Is Jeff Gordon The GOAT? A Minority Report

Gordon in 1994

NASCAR on FOX has sure opened a can of worms. Have you seen the brackets trying to determine the greatest of all time, tournament style? Frankly, the results indicate to this observer that too many race fans don’t know their history.

I dared to say that any competition that rates Jeff Gordon higher than David Pearson is worthless. Yes, I said it.

Please understand that when yours truly was a fan and not writing about NASCAR, he was a die hard Gordon fan. Gordon is one of the all-time greats. Is he the GOAT (Greatest of All Time?) In this humble opinion……

Admittedly, we’re trying to know the unknowable. Richard Petty was running his last Cup race as Gordon was running his first. Darrell Waltrip was in decline, and the likes of Bobby Allison, Cale Yarborough were long gone. Dale Earnhardt and the one he dubbed the “Wonder Boy” had some classic duels but even their careers overlapped by less than eight years.

So what can we go on? Observation and statistics. Statistically, Gordon runs third with 93 victories, compared to 200 for The King and 105 for the Silver Fox. In terms of championships, Petty had seven, Earnhardt earned seven and heck, Jimmie Johnson has seven. Gordon had four, Yarborough, Pearson and Waltrip three, and Allison one.

Some will argue that when it comes to Petty, he had equipment superior to his competitors. You mean Jeff Gordon didn’t? Yeah, I didn’t think so. The argument is made RP got away with a lot in terms of what he ran. That’s funny- people say the same thing about Jimmie Johnson. The truth is, all these drivers bent more rules than they would ever admit to. That’s a fact, Jack. He also may have had some horses his competition didn’t have, but Petty sure didn’t go out and win championships every season. You’ll have to excuse me if I don’t regard Yarborough, Pearson, Bobby Isaacs, and Freddy Lorenzen as “inferior competition.”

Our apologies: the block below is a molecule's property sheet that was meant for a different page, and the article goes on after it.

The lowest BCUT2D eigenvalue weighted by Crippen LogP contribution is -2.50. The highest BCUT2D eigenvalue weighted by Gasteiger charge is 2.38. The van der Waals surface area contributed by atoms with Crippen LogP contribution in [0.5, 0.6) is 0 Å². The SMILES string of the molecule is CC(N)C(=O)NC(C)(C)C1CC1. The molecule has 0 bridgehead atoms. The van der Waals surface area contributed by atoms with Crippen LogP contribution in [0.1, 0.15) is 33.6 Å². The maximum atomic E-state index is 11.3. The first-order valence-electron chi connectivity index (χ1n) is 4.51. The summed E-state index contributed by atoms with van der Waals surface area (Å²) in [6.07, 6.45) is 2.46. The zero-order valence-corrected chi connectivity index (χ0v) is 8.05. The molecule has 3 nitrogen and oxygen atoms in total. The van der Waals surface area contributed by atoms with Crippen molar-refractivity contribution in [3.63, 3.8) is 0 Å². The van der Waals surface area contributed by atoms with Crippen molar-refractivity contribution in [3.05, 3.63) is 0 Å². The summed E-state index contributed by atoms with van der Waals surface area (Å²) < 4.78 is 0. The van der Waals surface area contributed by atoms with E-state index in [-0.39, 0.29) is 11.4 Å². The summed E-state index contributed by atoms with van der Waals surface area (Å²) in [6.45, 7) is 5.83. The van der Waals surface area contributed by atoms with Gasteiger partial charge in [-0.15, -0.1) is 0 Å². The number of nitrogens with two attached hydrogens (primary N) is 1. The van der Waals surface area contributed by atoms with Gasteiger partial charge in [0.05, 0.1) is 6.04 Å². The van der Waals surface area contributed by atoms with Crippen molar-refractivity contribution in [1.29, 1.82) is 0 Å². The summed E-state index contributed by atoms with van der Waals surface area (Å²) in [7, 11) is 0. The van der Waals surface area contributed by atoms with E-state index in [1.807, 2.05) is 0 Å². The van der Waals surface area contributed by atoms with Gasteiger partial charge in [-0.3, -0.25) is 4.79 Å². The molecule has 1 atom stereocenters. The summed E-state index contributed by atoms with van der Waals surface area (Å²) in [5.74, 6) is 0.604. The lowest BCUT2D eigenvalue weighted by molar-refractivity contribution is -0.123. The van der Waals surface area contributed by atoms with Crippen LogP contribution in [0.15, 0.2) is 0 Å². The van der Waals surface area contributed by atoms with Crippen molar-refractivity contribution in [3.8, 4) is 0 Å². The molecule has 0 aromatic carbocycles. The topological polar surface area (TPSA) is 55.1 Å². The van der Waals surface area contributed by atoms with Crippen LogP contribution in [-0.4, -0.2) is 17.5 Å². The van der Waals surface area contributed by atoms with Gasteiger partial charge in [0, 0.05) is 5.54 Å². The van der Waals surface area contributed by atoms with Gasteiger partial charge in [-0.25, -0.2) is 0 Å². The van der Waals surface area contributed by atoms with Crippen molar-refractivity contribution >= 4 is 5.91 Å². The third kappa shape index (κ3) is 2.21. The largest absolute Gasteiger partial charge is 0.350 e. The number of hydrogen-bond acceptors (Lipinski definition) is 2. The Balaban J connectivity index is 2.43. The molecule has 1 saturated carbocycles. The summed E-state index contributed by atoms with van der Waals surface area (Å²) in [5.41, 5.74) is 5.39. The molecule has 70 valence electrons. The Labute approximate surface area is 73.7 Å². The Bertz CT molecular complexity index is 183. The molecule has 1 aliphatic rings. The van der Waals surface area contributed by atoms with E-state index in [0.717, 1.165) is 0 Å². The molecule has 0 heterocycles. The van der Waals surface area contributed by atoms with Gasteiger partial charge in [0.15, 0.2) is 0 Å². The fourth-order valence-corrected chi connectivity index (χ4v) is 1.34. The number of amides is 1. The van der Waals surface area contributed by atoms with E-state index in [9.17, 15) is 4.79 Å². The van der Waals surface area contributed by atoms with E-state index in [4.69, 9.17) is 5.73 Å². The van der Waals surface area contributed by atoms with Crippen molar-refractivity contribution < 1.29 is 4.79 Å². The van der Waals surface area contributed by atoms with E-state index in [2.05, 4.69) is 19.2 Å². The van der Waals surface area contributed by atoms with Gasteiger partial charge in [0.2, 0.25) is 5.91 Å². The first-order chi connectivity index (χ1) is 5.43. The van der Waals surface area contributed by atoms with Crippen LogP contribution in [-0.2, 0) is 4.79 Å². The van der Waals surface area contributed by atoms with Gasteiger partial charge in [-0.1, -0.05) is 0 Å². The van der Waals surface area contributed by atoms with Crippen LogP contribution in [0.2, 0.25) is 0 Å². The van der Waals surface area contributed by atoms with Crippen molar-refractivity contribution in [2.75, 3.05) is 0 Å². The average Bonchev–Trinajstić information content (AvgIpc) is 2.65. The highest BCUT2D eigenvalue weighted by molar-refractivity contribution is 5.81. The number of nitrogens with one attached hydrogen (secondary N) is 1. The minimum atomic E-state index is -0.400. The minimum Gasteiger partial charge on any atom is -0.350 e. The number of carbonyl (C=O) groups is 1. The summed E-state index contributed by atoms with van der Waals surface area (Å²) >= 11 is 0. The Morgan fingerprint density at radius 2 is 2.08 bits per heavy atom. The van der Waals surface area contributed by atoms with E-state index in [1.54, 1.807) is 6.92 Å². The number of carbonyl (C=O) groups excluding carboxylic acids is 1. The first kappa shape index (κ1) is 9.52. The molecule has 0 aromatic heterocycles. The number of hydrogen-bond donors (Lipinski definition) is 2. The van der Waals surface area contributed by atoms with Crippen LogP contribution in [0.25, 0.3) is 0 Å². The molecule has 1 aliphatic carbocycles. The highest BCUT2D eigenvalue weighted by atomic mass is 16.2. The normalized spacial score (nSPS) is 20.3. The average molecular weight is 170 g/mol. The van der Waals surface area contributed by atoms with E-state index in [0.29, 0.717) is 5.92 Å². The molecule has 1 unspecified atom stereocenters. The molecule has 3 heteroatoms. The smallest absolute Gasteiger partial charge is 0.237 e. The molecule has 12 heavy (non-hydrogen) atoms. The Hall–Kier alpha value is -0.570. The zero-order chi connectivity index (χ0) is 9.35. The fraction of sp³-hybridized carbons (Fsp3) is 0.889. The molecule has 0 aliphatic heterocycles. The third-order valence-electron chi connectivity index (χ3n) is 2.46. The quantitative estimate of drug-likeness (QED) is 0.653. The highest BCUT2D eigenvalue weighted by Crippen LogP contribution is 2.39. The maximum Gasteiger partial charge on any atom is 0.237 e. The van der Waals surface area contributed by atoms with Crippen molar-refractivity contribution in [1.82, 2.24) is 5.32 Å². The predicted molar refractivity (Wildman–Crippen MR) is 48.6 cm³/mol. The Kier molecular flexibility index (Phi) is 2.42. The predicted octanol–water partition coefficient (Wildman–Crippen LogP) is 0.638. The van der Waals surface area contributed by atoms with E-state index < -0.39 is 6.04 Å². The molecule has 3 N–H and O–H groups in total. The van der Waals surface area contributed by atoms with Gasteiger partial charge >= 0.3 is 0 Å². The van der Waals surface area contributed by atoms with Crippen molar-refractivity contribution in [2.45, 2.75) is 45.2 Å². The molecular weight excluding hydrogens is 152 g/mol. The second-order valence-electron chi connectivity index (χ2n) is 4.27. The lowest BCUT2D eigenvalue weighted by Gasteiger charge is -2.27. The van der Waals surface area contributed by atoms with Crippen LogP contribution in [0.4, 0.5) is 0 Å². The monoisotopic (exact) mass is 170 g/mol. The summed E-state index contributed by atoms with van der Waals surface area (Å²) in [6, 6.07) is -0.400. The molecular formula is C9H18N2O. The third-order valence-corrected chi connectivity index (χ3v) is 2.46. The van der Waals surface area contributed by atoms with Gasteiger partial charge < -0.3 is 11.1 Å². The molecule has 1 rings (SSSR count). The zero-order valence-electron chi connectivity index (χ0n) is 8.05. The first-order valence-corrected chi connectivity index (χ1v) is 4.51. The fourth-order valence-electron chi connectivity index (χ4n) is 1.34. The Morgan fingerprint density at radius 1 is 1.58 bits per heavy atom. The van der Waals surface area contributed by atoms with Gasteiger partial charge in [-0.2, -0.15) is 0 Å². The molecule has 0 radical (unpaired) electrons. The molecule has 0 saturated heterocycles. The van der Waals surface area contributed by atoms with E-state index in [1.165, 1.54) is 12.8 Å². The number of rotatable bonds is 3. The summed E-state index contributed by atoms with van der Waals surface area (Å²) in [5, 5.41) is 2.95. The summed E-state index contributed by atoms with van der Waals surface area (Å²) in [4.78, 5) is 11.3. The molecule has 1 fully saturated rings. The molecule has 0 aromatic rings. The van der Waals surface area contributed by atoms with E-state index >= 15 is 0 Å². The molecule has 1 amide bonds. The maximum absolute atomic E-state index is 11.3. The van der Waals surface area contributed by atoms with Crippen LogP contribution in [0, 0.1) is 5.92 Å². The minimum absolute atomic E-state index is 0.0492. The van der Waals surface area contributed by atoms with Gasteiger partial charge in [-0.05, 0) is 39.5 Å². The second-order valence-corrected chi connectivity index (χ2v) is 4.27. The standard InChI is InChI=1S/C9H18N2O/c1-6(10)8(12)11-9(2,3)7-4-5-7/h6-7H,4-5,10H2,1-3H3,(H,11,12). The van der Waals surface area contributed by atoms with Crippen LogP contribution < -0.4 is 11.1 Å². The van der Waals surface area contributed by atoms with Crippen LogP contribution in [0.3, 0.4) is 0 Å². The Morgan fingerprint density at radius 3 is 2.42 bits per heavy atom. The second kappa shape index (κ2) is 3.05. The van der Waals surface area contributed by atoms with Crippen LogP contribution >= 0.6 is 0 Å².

Now Petty had support the others didn’t have. You can’t get around that. Then there were seasons where the old NASCAR Grand National Series was running 48 races a year, compared to the 36 we have now. If you want to know the truth, I actually rank Petty third on my all-time list.

Dale Earnhardt- with 76 victories- didn’t post quite the same numbers as the others drivers mentioned. You might be able to make an argument that The Intimidator was slowing some as his life was cut short at the end of the 2001 Daytona 500. Some fans will make the simplistic case that Earnhardt made his bones by knocking everybody out of the way. You may be especially inclined that way if you’re a Terry Labonte fan. The seven-time champion didn’t mess around. You could be sure if you stood in the way of a win, you MIGHT become victim to the chrome horn. Truthfully, I think he got a lot of mileage out of having you believe he MIGHT dump you. The frequency of that occurring has been often overstated.

Frankly, Earnhardt was more of an “eye test” driver. His performances on superspeedways spoke of his mastery of the draft. He was fearless, taking chances other drivers wouldn’t. He could and would do things nobody else had ever seen. I mean, who does that? Dale Sr. was the Pistol Pete Maravich of racing.

As for Pearson, the Silver Fox may be the most underrated champion of all time. His battles with Petty were epic, and statistically, Pearson holds up pretty well against Petty. In a post from last year, Mile 501 presents a dizzying array of statistics at The Checkered Flag. He makes a good case for Pearson, and that’s where I line up. Did you know that Pearson won 11 of the 18 races he entered in 1973? Think about that, and ponder what that says about him. Not many will agree, but Pearson is the greatest in my book, winning 105 of the 574 races he entered. Petty won his 200 in 1,184 races. Gordon- 93 in 805. You may still disagree; many will, but it’s not as far-fetched as some may think.

Statistically, you may even argue that Jimmie Johnson is better than Jeff Gordon. Oooh! Now that one’s going to get some folks fired up. Never mind the championships, Johnson has 83 wins in 579 races. Dare I say that if Johnson gets to 805 races, he’ll pass Jeff Gordon? Maybe. Frankly, this fan isn’t quite ready to rank Johnson ahead of Gordon……yet.

Now before y’all start beating on me like a rented mule, this is not saying that Jeff Gordon isn’t a legitimate candidate to be the “GOAT.” In the modern era, his 1998 campaign with 13 victories is as dominating a season as anyone has ever had in the last 20 years. Four championships? Nothing to sneeze at, for sure. Even more than that, Jeff Gordon changed the face of NASCAR, altering its image as a “regional” sport.

Everybody has their opinion, and I have mine. Like I say, I have a feeling there will be MANY who will not agree, and that’s ok. The only pure way to settle it is impossible, as there’s only active driver in my top five, and one of the others died 16 years ago. So, we debate it, and it’s interesting to hear and see the arguments people use to make their case.